• Number of third-party service providers being used: While using third parties to outsource functions like payment processing and information technology (IT) infrastructure can reduce the effort required to comply with PCI, merchants must maintain a complete inventory of third parties who touch their cardholder data; they must also know the PCI compliance status of each party.

  • Merchant resources: How large is the merchant's staff? Does the merchant employ dedicated IT personnel? Has the merchant delegated PCI responsibility to someone within the organization? Merchants with a staff member focused on PCI are more likely to maintain compliance and less likely to be at risk of a breach.

After reviewing this list, you will inevitably have additional questions or be able to identify merchants warranting further evaluation. This is where good, old-fashioned merchant relationships come into play. Based on what you know about a given merchant, how the business accepts payments and whether the merchant is active in PCI compliance, can you determine whether the merchant is at high risk for a breach?

Risk identified - now what?

Now that your portfolio is segmented, gauge what your risky merchants know about PCI compliance. Can an out-of-compliance merchant's risk stance be remediated through education and context-setting? With the help of your PCI compliance solutions provider (who typically will have a library of educational material) you can promote the importance of a secure environment.

Next, monitor each merchant organization's completion of security awareness training, which should include guidance on how to properly handle card data. Ensure that merchants track employee completion of training. Also consider helping risky merchants set up comprehensive security policies. Ask your PCI compliance solutions provider to help with security policy templates your merchants can use to create customized security policies based on how each one processes payments.

Once you have educated your risky merchants on PCI compliance and have provided them security awareness training, continue to monitor their compliance progress.

Do they know which SAQ to fill out? Have they completed and submitted it? It is OK to maintain healthy skepticism of your merchants' responses. Some business owners put significant thought, research and effort into filling out the SAQ. Others simply check the boxes. Of those who are required to fill out SAQ C or D (the most complex versions), do you know if they are completing their quarterly ASV scans?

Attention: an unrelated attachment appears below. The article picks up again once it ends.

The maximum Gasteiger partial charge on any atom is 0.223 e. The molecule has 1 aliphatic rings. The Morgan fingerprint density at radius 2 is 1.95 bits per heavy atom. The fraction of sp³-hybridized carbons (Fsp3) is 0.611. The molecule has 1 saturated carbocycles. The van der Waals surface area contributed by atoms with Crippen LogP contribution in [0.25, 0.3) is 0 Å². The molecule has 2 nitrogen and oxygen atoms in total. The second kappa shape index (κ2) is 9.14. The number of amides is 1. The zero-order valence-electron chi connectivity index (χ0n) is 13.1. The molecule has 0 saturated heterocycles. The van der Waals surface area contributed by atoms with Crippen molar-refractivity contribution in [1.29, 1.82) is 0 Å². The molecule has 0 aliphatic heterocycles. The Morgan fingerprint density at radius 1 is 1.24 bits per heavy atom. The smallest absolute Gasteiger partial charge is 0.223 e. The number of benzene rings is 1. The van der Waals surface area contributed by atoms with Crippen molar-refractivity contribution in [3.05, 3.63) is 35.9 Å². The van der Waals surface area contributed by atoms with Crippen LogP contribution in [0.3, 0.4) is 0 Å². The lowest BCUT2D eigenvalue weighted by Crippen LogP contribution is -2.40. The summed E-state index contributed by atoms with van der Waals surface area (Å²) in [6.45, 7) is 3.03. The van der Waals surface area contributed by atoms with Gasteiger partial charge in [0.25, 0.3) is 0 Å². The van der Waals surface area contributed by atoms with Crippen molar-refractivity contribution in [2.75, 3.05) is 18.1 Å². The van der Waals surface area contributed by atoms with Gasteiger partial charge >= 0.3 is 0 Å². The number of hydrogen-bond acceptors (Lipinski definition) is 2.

Also consider whether your PCI compliance solutions provider offers you a robust reporting and notification system to help you stay on top of risky merchants. Compliance represents a state at a point in time and must be monitored; many merchants can (and do) fall out of compliance.

Still concerned?

Even after you take the suggested steps, a few high-risk merchants will remain of concern. For those, consider engaging a Qualified Security Assessor (QSA) to identify and document, in writing, the steps required for them to achieve PCI compliance.

With a QSA's assistance, you can also formally scope the merchant's cardholder data environment and suggest ways in which it could be reduced. Remember, the smaller the scope of your merchant's cardholder data environment, the more secure the card data and the smaller the impact and costs of compliance.

Low risk doesn't mean unavoidable

There is little hope of stopping fraudsters, hackers and identity thieves from attempting to exploit vulnerabilities in merchants' systems to steal customer data. That is not an excuse, however, to wait passively for them to attack.

The Verizon report notes 83 percent of victims were targets of opportunity, and 96 percent of breaches were avoidable. This is a clear sign that identifying risky merchants, or those who have not met the PCI DSS, is well worth your time, that of your merchants and definitely that of your PCI compliance solutions provider.

Hackers tend to gravitate toward what they perceive to be the easiest targets. Helping your merchants guard against security attacks by taking basic steps toward PCI compliance is perhaps the most productive move you can make. end of article

Steve Robb is Vice President of Operations for Atlanta-based ControlScan, a provider of PCI compliance solutions and QSA services that fit the specific needs of small- to medium-sized merchants. He can be reached at srobb@controlscan.com.